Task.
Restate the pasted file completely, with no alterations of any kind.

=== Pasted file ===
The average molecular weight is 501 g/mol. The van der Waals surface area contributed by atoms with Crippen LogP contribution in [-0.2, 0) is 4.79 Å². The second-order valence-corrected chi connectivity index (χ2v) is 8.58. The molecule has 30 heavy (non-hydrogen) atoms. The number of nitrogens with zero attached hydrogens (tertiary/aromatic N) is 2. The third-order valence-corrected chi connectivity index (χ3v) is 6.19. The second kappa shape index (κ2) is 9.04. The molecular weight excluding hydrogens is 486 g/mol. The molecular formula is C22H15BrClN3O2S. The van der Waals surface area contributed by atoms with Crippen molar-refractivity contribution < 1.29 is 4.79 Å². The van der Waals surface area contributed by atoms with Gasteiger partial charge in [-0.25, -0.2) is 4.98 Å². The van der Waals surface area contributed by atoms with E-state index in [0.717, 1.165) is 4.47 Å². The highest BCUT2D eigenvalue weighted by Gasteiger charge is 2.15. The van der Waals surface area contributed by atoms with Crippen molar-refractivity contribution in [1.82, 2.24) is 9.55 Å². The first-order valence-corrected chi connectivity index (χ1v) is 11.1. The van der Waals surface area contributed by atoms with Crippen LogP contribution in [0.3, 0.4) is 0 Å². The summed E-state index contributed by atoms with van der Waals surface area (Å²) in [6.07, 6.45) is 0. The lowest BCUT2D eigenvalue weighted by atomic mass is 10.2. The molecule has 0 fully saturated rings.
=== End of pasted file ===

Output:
The average molecular weight is 501 g/mol. The van der Waals surface area contributed by atoms with Crippen LogP contribution in [-0.2, 0) is 4.79 Å². The second-order valence-corrected chi connectivity index (χ2v) is 8.58. The molecule has 30 heavy (non-hydrogen) atoms. The number of nitrogens with zero attached hydrogens (tertiary/aromatic N) is 2. The third-order valence-corrected chi connectivity index (χ3v) is 6.19. The second kappa shape index (κ2) is 9.04. The molecular weight excluding hydrogens is 486 g/mol. The molecular formula is C22H15BrClN3O2S. The van der Waals surface area contributed by atoms with Crippen molar-refractivity contribution < 1.29 is 4.79 Å². The van der Waals surface area contributed by atoms with Gasteiger partial charge in [-0.25, -0.2) is 4.98 Å². The van der Waals surface area contributed by atoms with E-state index in [0.717, 1.165) is 4.47 Å². The highest BCUT2D eigenvalue weighted by Gasteiger charge is 2.15. The van der Waals surface area contributed by atoms with Crippen molar-refractivity contribution in [1.82, 2.24) is 9.55 Å². The first-order valence-corrected chi connectivity index (χ1v) is 11.1. The van der Waals surface area contributed by atoms with Crippen LogP contribution in [0.3, 0.4) is 0 Å². The summed E-state index contributed by atoms with van der Waals surface area (Å²) in [6.07, 6.45) is 0. The lowest BCUT2D eigenvalue weighted by atomic mass is 10.2. The molecule has 0 fully saturated rings.